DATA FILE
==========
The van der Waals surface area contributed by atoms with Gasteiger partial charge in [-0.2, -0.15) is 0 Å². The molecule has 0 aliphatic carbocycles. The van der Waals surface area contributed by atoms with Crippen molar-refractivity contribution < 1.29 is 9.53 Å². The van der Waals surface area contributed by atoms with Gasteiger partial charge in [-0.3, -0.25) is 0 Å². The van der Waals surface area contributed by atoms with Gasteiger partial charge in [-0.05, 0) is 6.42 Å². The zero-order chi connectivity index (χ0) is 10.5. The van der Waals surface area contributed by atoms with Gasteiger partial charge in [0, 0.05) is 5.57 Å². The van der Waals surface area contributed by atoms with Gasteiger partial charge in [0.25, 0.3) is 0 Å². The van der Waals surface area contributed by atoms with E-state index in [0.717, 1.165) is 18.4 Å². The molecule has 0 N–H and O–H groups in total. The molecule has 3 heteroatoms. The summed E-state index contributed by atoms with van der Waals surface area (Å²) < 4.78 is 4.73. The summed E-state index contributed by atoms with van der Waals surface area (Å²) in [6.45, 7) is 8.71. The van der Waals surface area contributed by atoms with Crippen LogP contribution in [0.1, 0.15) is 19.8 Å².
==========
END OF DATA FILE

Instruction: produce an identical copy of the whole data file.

The van der Waals surface area contributed by atoms with Gasteiger partial charge in [-0.2, -0.15) is 0 Å². The molecule has 0 aliphatic carbocycles. The van der Waals surface area contributed by atoms with Crippen molar-refractivity contribution < 1.29 is 9.53 Å². The van der Waals surface area contributed by atoms with Gasteiger partial charge in [-0.3, -0.25) is 0 Å². The van der Waals surface area contributed by atoms with Gasteiger partial charge in [-0.05, 0) is 6.42 Å². The zero-order chi connectivity index (χ0) is 10.5. The van der Waals surface area contributed by atoms with Gasteiger partial charge in [0, 0.05) is 5.57 Å². The van der Waals surface area contributed by atoms with Gasteiger partial charge in [0.25, 0.3) is 0 Å². The van der Waals surface area contributed by atoms with E-state index in [0.717, 1.165) is 18.4 Å². The molecule has 0 N–H and O–H groups in total. The molecule has 3 heteroatoms. The summed E-state index contributed by atoms with van der Waals surface area (Å²) < 4.78 is 4.73. The summed E-state index contributed by atoms with van der Waals surface area (Å²) in [6.45, 7) is 8.71. The van der Waals surface area contributed by atoms with Crippen LogP contribution in [0.1, 0.15) is 19.8 Å².